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Indonesia » Bali » Tourist Guide » Bali Heritage » Bali Hinduism
Bali Hinduism
by: Emma Kwee

During your visit in Bali , you will undoubtedly step on a basket filled with rice and flowers or two. These are small offering baskets called ‘canang sari ' that Balinese offer to their Gods three times a day. What are these baskets for, and why do people place them on the sidewalks?

It is basically a ritual of giving back what has been given to you by the Gods. It is a sharing that is not based upon fear, but on gratitude to the richness of life. Offering appeases the spirits and brings prosperity and good health to the family. It is a duty and an honour at the same time, and in Balinese perspective a very natural and almost logical thing to maintain a good relationship between people and spirits.

As many Balinese believe, the Hindu trinity of Brahma, Shiva and Vishnu are all manifestations of one and the same supreme spirit Sanghyang Widhi. It is a common misconception that Balinese Hinduism subscribes to a multitude of Gods, that all have to be worshipped and offered upon. In reality, Balinese Hinduism is strongly influenced by animism and naturalism, where the power of spirits houses in all objects and elements of life. All elements of nature are manifestations of the supreme spirit, in the same way that sun, moon and stars are all different manifestations of planets.

Good spirits are believed to reside in the mountains, whereas the seas are home to demons and ogres. Then there are the spirits of the deceased. Balinese believe in reincarnation of the spirit, the partition of the spirit from the body is a process that is not an end in itself, but merely a continuation of cycles. All basic principles in Balinese Hinduism revolve around obtaining balance and harmony between the different elements in life and afterlife, the dasar asasi. The key to balance in life is obtained through a harmonious relationship between the spirits other human beings, and the nature that surrounds us.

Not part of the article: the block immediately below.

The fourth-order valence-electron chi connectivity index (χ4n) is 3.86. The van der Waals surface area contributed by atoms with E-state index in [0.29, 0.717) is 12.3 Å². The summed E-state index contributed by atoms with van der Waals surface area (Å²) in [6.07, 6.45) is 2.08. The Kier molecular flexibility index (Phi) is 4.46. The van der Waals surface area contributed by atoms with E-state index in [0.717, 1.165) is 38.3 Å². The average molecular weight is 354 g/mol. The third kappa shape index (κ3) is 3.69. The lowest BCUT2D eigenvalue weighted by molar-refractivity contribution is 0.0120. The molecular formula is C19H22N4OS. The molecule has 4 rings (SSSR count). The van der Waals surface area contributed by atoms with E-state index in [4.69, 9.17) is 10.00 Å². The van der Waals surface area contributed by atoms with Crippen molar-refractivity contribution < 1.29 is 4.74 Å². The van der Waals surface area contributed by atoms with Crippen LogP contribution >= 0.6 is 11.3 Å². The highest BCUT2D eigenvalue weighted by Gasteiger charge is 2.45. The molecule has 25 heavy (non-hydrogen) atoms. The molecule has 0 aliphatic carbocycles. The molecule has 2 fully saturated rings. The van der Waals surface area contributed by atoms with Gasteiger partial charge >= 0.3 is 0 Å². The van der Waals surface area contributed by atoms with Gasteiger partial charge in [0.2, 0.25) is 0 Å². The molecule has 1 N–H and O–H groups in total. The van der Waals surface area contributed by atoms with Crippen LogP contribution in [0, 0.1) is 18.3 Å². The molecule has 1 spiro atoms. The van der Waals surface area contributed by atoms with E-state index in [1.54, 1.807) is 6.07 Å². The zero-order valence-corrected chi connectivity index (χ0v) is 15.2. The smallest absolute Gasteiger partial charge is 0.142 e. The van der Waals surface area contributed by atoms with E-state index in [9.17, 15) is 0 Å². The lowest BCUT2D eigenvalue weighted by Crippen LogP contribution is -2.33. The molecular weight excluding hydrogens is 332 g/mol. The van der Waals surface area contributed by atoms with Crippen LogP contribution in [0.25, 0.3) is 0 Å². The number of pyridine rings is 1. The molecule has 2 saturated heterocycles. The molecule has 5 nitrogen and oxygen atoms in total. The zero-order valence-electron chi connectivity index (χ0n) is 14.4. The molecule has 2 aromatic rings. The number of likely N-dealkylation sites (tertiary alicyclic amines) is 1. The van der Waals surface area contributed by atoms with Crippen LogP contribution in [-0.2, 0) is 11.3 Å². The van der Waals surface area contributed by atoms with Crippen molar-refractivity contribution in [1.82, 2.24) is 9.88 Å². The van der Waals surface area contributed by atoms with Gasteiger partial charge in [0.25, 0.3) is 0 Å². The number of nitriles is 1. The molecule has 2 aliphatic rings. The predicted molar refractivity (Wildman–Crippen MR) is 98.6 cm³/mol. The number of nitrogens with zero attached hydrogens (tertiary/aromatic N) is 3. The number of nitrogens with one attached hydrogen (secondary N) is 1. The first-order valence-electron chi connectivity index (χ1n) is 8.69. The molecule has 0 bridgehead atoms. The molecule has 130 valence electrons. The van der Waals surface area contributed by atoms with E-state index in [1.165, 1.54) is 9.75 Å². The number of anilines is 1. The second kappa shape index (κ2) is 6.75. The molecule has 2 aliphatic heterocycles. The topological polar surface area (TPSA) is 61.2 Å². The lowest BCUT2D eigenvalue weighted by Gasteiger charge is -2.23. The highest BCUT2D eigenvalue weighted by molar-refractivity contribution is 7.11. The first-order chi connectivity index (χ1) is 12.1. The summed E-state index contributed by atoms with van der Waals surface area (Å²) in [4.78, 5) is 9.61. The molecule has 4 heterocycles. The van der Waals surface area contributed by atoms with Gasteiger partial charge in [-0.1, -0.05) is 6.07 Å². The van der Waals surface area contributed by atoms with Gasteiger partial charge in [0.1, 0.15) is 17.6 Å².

This sense of seeking harmony is ultimately what drives Balinese life, and can be seen in all aspects of life. It begins with the design of the home, where a Balinese version of Feng Shui ascribes different rooms and places to different people and functions. The kitchen's place is South, the temple North East, bedrooms for adults in the North and for younger people in the West and ceremonies are to be held in the centre.

Then there are the different temples. The temple dedicated to origin is the pura puseh which faces the mountains. The village temple can be found in the centre and it is called pura desa. The pura dalem is aligned with the sea and dedicated to the dead. Even in cooking, the search for harmony is the underlying ideology and a balance between the sweet, sour, salty and bitter is the aspiration of every cook.

Essentially all things have a place and all relations between elements are ultimately what life and death are about. The smallest gestures have an impact and throughout time, maintaining a balanced relationship with spirits, people and nature is the key. So next time you stumble upon an offering tray, remember that it may seem like a small thing but the whole cosmos is related to it, so it's best not to step on it.

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About The Author

Emma Kwee
Emma is a Dutch born and bred Indonesia lover who after years of traveling stranded and lost her heart to the same country her father was born in. She studied anthropology and wrote her thesis about punk in Indonesia. Currently living the good life in Bandung, writing for streetdirectory.com while sipping fresh coconut juice under a palmtree, she's planning on staying put for a while.

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